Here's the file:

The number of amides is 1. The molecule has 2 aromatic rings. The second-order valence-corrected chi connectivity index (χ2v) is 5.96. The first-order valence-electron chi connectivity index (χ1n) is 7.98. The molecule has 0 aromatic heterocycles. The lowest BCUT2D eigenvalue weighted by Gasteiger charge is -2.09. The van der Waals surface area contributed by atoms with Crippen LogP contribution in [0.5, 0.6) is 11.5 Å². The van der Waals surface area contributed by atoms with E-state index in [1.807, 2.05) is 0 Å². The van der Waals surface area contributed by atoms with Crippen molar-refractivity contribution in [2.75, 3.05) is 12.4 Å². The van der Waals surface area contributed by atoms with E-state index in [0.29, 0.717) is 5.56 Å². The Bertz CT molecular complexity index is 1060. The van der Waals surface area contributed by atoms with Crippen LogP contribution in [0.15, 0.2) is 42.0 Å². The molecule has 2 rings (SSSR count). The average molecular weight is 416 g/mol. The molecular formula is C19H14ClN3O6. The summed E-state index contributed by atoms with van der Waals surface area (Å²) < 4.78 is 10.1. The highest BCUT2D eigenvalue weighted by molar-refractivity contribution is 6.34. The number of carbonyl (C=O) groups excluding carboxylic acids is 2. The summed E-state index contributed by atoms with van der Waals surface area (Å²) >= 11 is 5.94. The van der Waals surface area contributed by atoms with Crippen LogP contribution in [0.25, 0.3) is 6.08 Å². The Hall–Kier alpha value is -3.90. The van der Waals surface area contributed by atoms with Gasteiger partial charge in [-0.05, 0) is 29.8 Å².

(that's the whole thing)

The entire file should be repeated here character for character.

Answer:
The number of amides is 1. The molecule has 2 aromatic rings. The second-order valence-corrected chi connectivity index (χ2v) is 5.96. The first-order valence-electron chi connectivity index (χ1n) is 7.98. The molecule has 0 aromatic heterocycles. The lowest BCUT2D eigenvalue weighted by Gasteiger charge is -2.09. The van der Waals surface area contributed by atoms with Crippen LogP contribution in [0.5, 0.6) is 11.5 Å². The van der Waals surface area contributed by atoms with E-state index in [1.807, 2.05) is 0 Å². The van der Waals surface area contributed by atoms with Crippen molar-refractivity contribution in [2.75, 3.05) is 12.4 Å². The van der Waals surface area contributed by atoms with E-state index in [0.29, 0.717) is 5.56 Å². The Bertz CT molecular complexity index is 1060. The van der Waals surface area contributed by atoms with Crippen LogP contribution in [0.15, 0.2) is 42.0 Å². The molecule has 2 rings (SSSR count). The average molecular weight is 416 g/mol. The molecular formula is C19H14ClN3O6. The summed E-state index contributed by atoms with van der Waals surface area (Å²) < 4.78 is 10.1. The highest BCUT2D eigenvalue weighted by molar-refractivity contribution is 6.34. The number of carbonyl (C=O) groups excluding carboxylic acids is 2. The summed E-state index contributed by atoms with van der Waals surface area (Å²) >= 11 is 5.94. The van der Waals surface area contributed by atoms with Crippen LogP contribution in [0.25, 0.3) is 6.08 Å². The Hall–Kier alpha value is -3.90. The van der Waals surface area contributed by atoms with Gasteiger partial charge in [-0.05, 0) is 29.8 Å².